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Cervical spine manipulation alters sensorimotor integration: A somatosensory evoked potential study
Haavik and Murphy
Research Reviewed by Dr. Travis Downs
Summarized Review Conclusions
In the office we teach and preach Hilton’s Law. This research re-iterates that we need to get adjusted for our bodies to be healthy. When you get adjusted it will not only keep the joints healthy, but it helps keep the connection between your brain and your body working at optimal levels. The better the connection from our brain to our body, the greater increase in function and we will see and less symptoms. This research was done on patients that didn’t have any pain which means that once we get out of pain from getting adjusted, we need to maintain getting adjusted or the pain will eventually come back. Make sure you get adjusted and keep getting adjusted not just to get out of pain, but to keep your body and brain healthy. Below you will find direct quotes of the referenced article along with my synopses of the research query, methodology and findings including references used by the research authors.
“This study suggests that cervical spine manipulation may alter cortical somatosensory processing and sensorimotor integration. These findings may help to elucidate the mechanisms responsible for the effective relief of pain and restoration of functional ability documented following spinal manipulation treatment.”
“The observations in the present study suggest that spinal manipulation of dysfunctional joints may modify transmission in neuronal circuitries not only at a spinal level as indicated by previous research, but at a cortical level, and possibly also deeper brain structures such as the basal ganglia.”
“Spinal manipulation of dysfunctional cervical joints can lead to transient cortical plastic changes, as demonstrated by attenuation of cortical somatosensory evoked responses.”
“The high velocity [thrust] type of manipulation was chosen specifically since previous research has shown that reflex EMG activation observed following manipulation only occurred following high-velocity low amplitude [thrust] manipulations (as compared to lower velocity mobilizations) and would therefore be more likely to alter afferent input to the CNS and lead to measurable SEP changes.”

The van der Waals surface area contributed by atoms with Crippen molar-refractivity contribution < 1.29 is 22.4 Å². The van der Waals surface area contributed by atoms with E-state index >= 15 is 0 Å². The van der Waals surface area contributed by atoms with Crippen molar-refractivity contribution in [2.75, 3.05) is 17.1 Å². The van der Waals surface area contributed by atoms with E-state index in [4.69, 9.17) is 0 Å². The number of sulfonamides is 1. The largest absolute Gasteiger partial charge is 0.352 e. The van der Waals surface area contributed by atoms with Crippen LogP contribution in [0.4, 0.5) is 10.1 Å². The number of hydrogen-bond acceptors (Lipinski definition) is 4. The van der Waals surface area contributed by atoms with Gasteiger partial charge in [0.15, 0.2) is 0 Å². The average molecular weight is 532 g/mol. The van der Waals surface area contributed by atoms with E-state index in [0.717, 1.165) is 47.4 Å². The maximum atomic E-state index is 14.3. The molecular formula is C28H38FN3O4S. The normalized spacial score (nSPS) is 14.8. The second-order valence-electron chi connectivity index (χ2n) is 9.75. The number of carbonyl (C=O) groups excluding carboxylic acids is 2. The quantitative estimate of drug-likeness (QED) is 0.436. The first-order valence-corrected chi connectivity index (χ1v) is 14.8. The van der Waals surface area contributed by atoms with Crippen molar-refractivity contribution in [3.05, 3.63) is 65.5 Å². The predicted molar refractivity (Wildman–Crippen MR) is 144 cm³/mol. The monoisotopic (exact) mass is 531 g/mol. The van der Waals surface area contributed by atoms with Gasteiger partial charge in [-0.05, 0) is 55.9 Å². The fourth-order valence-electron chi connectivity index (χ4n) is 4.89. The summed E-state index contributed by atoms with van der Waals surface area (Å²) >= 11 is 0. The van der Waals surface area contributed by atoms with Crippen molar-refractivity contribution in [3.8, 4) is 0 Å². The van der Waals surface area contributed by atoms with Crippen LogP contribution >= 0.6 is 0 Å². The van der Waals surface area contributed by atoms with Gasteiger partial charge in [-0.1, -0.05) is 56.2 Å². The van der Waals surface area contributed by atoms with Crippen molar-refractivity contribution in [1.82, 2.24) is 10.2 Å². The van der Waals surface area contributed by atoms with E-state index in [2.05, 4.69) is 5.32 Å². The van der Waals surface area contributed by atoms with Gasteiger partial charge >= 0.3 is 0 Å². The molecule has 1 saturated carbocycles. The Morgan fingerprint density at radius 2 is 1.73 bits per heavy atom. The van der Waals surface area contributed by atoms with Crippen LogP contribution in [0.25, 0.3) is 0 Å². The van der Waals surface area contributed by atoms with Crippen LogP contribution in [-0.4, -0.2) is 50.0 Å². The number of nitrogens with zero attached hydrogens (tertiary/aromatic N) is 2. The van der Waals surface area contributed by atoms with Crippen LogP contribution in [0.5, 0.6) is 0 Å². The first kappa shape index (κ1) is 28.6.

Introduction to the Research
This is another research article that proves that chiropractic is the gold standard when it comes to spinal care. When we have a joint that isn’t moving properly it doesn’t communicate to the brain correctly. With miscommunication the brain can’t control the joint, ligaments, muscles, blood flow, and nerve flow properly. This leads to compensation and eventually pain. So, the more motion we have through our spinal joints the stronger the connection and the healthier we will be.
This research was not only done on asymptomatic patients, but it also compares the chiropractic adjustment to mobilization (this is moving a joint in a slower more passive motion). When we receive a chiropractic adjustment, it creates a high velocity and low amplitude thrust through the joint to create proprioception (a positive signal to the brain). When this happens, we decrease pain, inflammation, and restore sensorimotor cortex function that does not happen with mobilizations. This is important because it shows/proves that we need to maintain getting our chiropractic adjustments to stay healthy and stay out of pain.
Twelve subjects with a history of reoccurring neck stiffness and/or neck pain, but no acute symptoms at the time of the study were invited to participate in the study. An additional twelve subjects participated in a passive head movement control experiment. Spinal (N11, N13) brainstem (P14) and cortical (N20, N30) SEPs to median nerve stimulation were recorded before and for 30min after a single session of cervical spine manipulation, or passive head movement.
There was a significant decrease in the amplitude of parietal N20 and frontal N30 SEP components following the single session of cervical spine manipulation compared to pre-manipulation baseline values. These changes lasted on average 20min following the manipulation intervention. No changes were observed in the passive head movement control condition.
Spinal manipulation of dysfunctional cervical joints can lead to transient cortical plastic changes, as demonstrated by attenuation of cortical somatosensory evoked responses.
As always with these reviews, these are my takeaways from the article and I encourage you to read the article in its entirety. The references used in this article by the authors of this article are listed here.